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  • Writer's pictureIan Gibbs

Student Tip 22: Overlearning

As well as personal learning strategies, I also help people with their public speaking.

It’s a useful skill.

Giving a presentation to a large audience in a clear and appealing way is not something most people find easy.

Often, if someone has to prepare a speech, they write down what they want to say and then practise it until they can remember the words without looking at their notes.

That’s as far as they go.

But this is a mistake.

The mistake is to stop practising once you are able to remember.


Because if you do this, when the time comes to give your speech, you’ll find yourself in front of your audience struggling to remember your words, looking worried and feeling like a fool.

This happens because when you give a presentation, you get nervous.

Being nervous makes it more difficult to remember stuff.

You find yourself struggling.

This makes you even more nervous.

It gets even worse when you realise the stuff you could (just) remember during practice has now mysteriously disappeared from your mind.

It’s a common problem.

It happens to everyone who has to talk in public.

It also happens during exams.

You’re sitting at your desk, absolutely certain you knew enough to answer the questions last week. But now... it’s gone.

The way to avoid this situation is to do what I get my students to do: keep practising even though you can remember it.

By doing this, you ingrain what you need to learn.

It becomes second nature.

You don’t have to think about it, you just do it.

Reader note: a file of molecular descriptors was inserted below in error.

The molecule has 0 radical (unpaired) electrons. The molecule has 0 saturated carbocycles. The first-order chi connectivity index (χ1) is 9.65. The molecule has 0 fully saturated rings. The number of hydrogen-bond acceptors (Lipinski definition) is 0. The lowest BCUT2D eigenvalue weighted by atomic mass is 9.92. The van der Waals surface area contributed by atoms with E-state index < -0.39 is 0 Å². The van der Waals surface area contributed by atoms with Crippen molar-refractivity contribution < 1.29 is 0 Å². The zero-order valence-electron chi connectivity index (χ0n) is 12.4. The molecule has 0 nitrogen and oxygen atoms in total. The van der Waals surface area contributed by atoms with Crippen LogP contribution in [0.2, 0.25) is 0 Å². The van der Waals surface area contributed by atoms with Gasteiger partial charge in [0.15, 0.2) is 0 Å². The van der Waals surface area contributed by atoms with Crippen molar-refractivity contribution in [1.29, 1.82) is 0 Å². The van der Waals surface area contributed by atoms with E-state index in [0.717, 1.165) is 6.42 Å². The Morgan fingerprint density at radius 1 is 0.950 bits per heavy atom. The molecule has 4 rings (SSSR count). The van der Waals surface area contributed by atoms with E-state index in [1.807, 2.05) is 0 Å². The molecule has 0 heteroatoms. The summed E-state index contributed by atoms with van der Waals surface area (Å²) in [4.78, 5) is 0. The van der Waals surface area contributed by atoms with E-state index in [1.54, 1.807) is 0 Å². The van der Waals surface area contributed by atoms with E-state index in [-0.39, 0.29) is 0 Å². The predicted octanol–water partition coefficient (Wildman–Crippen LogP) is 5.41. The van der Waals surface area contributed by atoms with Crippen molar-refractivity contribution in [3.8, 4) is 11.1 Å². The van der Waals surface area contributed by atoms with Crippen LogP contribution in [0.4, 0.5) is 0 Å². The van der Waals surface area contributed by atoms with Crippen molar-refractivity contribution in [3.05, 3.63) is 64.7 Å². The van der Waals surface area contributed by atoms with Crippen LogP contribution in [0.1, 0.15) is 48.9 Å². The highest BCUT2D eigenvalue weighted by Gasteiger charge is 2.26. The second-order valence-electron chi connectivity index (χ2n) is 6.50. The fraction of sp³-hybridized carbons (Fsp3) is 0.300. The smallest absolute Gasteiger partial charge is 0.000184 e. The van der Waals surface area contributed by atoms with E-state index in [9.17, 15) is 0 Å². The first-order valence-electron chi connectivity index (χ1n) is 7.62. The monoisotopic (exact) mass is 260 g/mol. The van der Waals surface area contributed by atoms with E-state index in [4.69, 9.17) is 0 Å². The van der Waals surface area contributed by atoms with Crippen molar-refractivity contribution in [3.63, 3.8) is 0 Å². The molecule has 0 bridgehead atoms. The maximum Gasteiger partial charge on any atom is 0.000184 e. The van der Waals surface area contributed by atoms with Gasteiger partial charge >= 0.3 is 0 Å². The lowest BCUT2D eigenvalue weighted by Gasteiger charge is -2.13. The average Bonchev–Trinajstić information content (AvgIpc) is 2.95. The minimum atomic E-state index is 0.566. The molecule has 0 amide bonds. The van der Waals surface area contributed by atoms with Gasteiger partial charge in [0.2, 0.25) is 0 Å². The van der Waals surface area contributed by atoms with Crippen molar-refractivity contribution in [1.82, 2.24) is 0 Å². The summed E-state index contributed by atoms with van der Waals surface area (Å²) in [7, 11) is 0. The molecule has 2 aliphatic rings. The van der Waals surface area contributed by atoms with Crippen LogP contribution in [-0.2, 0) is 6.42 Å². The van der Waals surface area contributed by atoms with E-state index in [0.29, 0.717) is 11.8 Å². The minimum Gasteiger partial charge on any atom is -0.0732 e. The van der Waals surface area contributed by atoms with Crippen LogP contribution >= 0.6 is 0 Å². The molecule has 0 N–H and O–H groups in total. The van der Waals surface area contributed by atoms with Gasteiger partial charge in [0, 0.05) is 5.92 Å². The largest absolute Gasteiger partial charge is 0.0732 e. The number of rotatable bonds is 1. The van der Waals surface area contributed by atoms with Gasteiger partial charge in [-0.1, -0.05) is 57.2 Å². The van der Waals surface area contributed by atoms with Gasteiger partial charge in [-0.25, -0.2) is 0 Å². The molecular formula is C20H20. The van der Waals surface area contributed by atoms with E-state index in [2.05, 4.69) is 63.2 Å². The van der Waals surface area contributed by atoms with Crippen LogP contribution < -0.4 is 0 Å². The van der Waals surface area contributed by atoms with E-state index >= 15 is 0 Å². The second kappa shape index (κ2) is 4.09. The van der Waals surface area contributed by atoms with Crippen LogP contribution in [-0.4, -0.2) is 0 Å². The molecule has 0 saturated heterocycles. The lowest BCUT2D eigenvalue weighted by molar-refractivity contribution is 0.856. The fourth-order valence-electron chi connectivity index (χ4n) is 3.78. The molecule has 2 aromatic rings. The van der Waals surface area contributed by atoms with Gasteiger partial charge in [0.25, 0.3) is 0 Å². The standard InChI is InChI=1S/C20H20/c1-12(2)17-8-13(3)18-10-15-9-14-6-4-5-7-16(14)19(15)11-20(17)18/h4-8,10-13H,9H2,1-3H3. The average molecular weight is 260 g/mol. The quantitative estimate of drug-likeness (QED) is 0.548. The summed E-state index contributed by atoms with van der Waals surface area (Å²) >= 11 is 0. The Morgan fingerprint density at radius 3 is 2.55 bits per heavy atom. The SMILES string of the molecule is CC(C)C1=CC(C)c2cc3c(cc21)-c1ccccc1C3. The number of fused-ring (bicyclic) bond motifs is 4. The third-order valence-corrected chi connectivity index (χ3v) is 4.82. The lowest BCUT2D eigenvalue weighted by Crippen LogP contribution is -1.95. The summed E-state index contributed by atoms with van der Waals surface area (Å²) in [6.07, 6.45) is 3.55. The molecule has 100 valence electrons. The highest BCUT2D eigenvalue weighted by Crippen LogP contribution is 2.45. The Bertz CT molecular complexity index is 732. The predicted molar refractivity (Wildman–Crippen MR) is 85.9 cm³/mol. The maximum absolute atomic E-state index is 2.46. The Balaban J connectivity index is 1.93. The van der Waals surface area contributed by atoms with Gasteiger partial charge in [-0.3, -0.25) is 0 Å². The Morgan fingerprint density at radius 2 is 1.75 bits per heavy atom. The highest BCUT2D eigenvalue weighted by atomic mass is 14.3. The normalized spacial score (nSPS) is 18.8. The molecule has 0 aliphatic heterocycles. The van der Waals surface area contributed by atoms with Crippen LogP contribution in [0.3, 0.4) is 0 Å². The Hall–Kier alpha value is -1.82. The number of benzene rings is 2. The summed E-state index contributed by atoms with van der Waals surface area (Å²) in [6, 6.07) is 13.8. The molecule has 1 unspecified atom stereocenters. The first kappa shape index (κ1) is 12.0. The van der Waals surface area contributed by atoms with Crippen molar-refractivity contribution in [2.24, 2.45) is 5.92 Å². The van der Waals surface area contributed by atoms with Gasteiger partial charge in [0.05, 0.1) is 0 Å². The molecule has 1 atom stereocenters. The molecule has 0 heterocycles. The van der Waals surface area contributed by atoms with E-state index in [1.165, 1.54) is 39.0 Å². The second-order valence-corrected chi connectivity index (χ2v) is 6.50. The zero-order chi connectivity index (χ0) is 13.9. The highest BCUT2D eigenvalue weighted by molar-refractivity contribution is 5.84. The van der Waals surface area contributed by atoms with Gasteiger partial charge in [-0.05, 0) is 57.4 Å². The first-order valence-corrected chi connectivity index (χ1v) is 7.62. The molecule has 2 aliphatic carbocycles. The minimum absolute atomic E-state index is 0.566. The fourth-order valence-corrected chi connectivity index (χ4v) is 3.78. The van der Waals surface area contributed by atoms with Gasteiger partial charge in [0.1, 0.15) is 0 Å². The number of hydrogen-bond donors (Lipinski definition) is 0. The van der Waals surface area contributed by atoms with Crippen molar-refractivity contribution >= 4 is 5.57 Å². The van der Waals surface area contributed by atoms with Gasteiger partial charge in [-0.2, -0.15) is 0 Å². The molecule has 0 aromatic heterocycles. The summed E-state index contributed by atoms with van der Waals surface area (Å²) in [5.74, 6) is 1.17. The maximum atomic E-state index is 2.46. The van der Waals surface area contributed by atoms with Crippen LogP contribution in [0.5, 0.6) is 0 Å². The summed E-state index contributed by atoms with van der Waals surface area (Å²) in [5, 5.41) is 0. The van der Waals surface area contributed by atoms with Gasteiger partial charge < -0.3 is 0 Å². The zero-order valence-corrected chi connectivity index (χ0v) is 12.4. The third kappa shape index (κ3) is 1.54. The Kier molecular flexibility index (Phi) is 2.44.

With my public speaking students, I get them to continue practising, until they get to the point where they can give their talk while washing the dishes, cleaning their teeth or making a sandwich.

This process is called overlearning.

It’s continuing to study stuff you more-or-less already know until you REALLY know it.

You know it so well, you can do it without thinking, without making an effort, without struggling or getting stressed.

For average students, it’s normal to be in the middle of a test only to discover that what they thought they knew has vanished.

Avoid this by overlearning.

Once you think you understand, go over it again. Rewatch the explanation on YouTube. Do a few more exercises. Redo the same exercises. Explain the whole thing again to your study buddy.

Whatever you do, allow the stuff you’re learning to really seep in and become fixed.

This way, when you are in the stressful situation of really needing to remember what you’ve learnt, there won’t be a problem.

When the teacher has asked you a question and all the class is staring at you, you’ll be able to answer calmly and concisely.

When it’s exam time and you’ve only got a few minutes left, you’ll be able to produce the goods without a moment of hesitation.

Overlearning is the way to make sure that the stuff you know when you’re relaxed and have plenty of time stays learnt when you’re stressed and in a hurry.

That’s when you can tell that you’ve been learning stuff better.

Tip 22: Don’t stop when you’ve more-or-less got it. Keep practising till it becomes automatic.

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